The settings were also appealing to me. I was a history nerd as a kid -- I read many books about Colonial America, about settling the Canadian West, and about Champlain and Quebec (weird, I know) and I loved novels like The Witch of Blackbird Pond by Elizabeth George Speare that were set in colonial New England. So I really connected with this setting. The era of Wolfe and Montcalm is so fascinating to me, and one of my favourite university classes during my history degree was one in which I examined the writings of Francis Parkman to uncover the literary techniques he used in his 'histories' of Montreal and Quebec. So I loved the descriptions of Quebec, the officers' uniforms, the differences between Quebec born soliders and France born ones, the status of Jean-Philippe's family, the plight of the Acadians, and all of those things. The descriptions of Lydia's New York and Charley's New York sparked some ideas too!
And I like a soupçon of the supernatural in my stories. The ghostly element in this one was very gentle and much more of a traditional ghost than in some others by Kearsley. I thought it added just that little bit of chill now and again, and the reveal at the end was charming rather than shocking. I liked the idea of a protective ghost! The way that Lydia and Jean-Philippe's legend had been passed down, like a game of telephone, was also intriguing; what does it say about history in general? What can we trust, what should we investigate further? And that applies to stories and rumours today too! So there was a lot I liked about this book, and a feel-good read that does not leave you ragged is sometimes just the thing. I hope you all found it a timely read also.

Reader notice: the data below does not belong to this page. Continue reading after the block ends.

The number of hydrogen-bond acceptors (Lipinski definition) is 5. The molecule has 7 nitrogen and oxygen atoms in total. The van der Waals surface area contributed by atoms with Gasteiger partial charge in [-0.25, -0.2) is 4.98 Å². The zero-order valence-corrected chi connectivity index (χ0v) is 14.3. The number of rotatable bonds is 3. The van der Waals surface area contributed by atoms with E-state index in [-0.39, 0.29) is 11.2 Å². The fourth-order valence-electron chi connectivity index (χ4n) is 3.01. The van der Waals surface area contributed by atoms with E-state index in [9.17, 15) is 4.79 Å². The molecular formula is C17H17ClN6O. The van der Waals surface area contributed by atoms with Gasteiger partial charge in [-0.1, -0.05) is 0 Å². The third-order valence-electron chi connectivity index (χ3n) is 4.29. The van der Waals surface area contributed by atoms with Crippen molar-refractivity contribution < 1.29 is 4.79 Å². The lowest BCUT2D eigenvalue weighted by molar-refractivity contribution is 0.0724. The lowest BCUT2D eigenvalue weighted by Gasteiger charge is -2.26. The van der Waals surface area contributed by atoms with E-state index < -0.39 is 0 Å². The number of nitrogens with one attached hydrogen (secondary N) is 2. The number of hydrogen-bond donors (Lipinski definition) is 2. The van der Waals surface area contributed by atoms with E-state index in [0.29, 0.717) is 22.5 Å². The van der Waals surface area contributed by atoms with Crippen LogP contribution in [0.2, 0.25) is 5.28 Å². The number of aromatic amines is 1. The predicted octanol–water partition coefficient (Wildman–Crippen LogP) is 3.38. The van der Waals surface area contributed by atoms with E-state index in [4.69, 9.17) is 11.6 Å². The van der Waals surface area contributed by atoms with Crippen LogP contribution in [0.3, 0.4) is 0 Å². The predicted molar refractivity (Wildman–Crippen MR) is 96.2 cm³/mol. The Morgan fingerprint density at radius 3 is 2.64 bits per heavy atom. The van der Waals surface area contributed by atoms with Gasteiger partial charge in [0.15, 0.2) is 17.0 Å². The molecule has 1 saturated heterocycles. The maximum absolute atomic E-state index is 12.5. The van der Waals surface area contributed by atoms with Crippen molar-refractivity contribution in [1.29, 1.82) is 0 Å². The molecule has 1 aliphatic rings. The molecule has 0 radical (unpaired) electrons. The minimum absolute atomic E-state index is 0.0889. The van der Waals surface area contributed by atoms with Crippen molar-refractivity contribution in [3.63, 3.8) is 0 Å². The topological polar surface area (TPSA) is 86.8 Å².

And now for my own project! I had many ideas I was mulling over, but I think I've decided on the one I'm going to make. I have a fabulous cotton with a New York themed print -- actually it's an IKEA sheet that I thrifted a while back. It's a neutral colour but has highlights of yellow on it which make me think of that splash of Lydia's yellow dress that brightened Jean-Philippe's miserable first day on his way to the Wilde farm. I am most likely going to make a shirtdress, as the fabric has a lot of body, so my inspiration is coming from the scenes in New York; the modern setting of Charley's era and the hint of Lydia coming through.
If you are currently making plans, please feel free to share them in the comments, too -- I'd love to see them. Or if you are posting about your thoughts on the book somewhere else, share that link also.
What project have you made, inspired by your reading of Bellewether? Share a link to your project post here! Links are open until May 1 so you have another 3 weeks of sewing time to finish and share.
Don't forget that any finished project shared by the deadline will be eligible for a draw for a free pattern either from Closet Case Patterns or Jalie! Get your projects in!